A renowned Norfolk musician who released his last album while living with advanced cancer has died aged 71.
Roger Mayor lived an itinerant life until he settled in Norfolk and put down roots there.
He was born in 1951 on the Wirral.
His father, John Mayor, was the founding principal of St David’s College, which he opened with Roger’s mother, Pam, in 1965.
Roger was the eldest of five children, with siblings Rosemary, Sue, Katy and Ali.
The piano played a very important role in Roger’s life from the age of six.
He had his early education at Kingsmead School in nearby Hoylake, where his father was assistant headmaster.
From there Roger went to Wrekin College in Shropshire in 1965 where he received a quality musical education including piano and organ lessons.
Occasionally he was freed from school to play for Christian events, and particularly memorable for him was the opportunity to play the piano, aged 17, for the British Youth for Christ rally. at Birmingham Town Hall, with an audience of some 1,500 people. people.
An exchange scholarship to the United States led him to spend a year on Long Island in New York playing the chapel organ and soaking up the culture with regular visits to Carnegie Hall.
His talent for improvisation on the piano being spotted by the chaplain, he quickly began to give concerts with a fellow student who sang.
Returning to the UK in 1970, Roger began a music course at Goldsmiths College, University of London.
Other highlights of the 1970s included a year of study at Capernwray Bible School near the Lake District, a two-year period of teacher training at the University of London’s Trent Park campus, the start of a teaching career in London and a concert tour as a pianist for singer Sheila Walsh with evangelist Eric Delve and songwriter Graham Kendrick.
In 1977 he was appointed as the Church of England’s first minister of music by the Vicar of St Mary’s Church in Upton, near Birkenhead.
Following his success there, he took up the post of Director of Music at Hildenborough Hall, a Kent-based retreat and conference centre.
Here he conducted courses for church musicians, both contemporary and traditional.
He then set up the first Christian Music Summer School, appointing a group of well-known musicians and leaders to join his team.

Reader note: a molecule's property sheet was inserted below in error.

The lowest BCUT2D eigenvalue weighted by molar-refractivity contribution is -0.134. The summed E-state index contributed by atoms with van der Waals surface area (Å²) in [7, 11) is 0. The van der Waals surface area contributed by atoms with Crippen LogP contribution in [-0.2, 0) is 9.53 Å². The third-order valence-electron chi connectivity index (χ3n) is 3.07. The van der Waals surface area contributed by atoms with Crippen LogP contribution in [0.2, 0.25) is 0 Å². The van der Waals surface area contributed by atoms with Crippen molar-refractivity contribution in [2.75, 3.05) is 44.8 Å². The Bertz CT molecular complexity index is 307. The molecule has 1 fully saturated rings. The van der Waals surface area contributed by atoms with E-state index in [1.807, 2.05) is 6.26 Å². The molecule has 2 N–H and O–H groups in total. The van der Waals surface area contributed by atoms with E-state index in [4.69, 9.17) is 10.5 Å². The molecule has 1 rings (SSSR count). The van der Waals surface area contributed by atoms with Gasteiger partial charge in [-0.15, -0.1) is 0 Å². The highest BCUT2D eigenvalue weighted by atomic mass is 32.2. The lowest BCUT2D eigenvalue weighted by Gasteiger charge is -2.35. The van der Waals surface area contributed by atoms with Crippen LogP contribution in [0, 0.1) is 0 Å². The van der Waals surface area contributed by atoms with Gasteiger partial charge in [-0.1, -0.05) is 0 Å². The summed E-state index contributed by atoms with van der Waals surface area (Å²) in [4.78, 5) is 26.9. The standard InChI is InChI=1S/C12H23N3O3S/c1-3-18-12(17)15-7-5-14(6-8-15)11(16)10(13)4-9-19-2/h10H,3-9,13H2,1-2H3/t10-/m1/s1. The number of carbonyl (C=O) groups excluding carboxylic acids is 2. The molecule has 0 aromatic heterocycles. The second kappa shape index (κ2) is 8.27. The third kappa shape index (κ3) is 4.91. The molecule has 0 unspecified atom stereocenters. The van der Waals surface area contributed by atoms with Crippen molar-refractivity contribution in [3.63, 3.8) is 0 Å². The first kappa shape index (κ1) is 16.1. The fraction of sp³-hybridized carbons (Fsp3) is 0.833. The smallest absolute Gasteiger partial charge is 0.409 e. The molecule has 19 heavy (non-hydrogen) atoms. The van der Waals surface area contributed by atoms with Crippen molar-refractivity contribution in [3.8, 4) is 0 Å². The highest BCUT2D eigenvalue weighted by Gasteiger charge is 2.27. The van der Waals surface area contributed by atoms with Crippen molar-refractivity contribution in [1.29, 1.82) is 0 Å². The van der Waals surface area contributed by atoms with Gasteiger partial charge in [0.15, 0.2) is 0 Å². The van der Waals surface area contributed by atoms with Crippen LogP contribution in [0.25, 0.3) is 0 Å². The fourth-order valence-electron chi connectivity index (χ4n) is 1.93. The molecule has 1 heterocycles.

One of them was Professor Noel Tredinnick, Director of Music at All Souls at Langham Place, London.
Their friendship led to a number of commissions over the years to compose for the famed All Souls Orchestra.
In 1981, during one of Prom Praise’s very first concerts, Roger premiered his Fantasia on Hyfrydol for piano and orchestra, where he performed the solo piano part and Noel conducted it.
It was performed to a packed crowd in All Souls Church and took a Welsh hymn as its theme.
The climax is said to have “raised the roof” with the audience singing the final anthem.
After moving to Strumpshaw he befriended a number of musicians who went on to form the group Bella Musica, performing at several In His Presence concerts around the county.
His greatest composition was Julian’s Oratorio, written over a period of four years to a libretto by Norfolk author Sarah Passingham.
This text was based on Revelations of Divine Love by Julian of Norwich, and Roger produced a recording of it in Norwich Cathedral in 2001, followed by a performance in 2005.
Following a diagnosis of advanced prostate cancer in 2011, Roger remained creative and found a satisfying role as a keyboardist on the worship team at TLC Church in Drayton.
It was there that Roger and his wife of 20 years, Penny, met Matt and Vanessa May, whose vocals appeared on several Roger albums.
After living with advanced prostate cancer for the past decade, Roger suffered metastatic spinal cord compression, with the cancer spreading widely in his spine. This left him paralyzed below the waist and affected the use of his right hand, meaning he couldn’t use his feet to pedal.
Roger’s legacy will live on for many years to come, especially through the albums he produced and in particular his latest album “Closer”, a beautiful work he desperately wanted to finish before he got too sick.
After its release, he said, “Although I lived with cancer for a few years, this album was recorded and produced under the pressure of recently receiving a terminal prognosis. I am so grateful to God for giving me the strength and deep inner peace to complete it.
The release of the album marked the final chapter in his four decades of Christian music ministry leading worship at major national events, composing, arranging and producing. It was the sixteenth CD that Roger released.
Outside of his career, Roger’s other great loves were cars, especially classic cars, and boats, and he made regular trips to the Norfolk Broads and the coast.
Roger leaves behind his wife and family, including his grandchildren and great-grandchildren.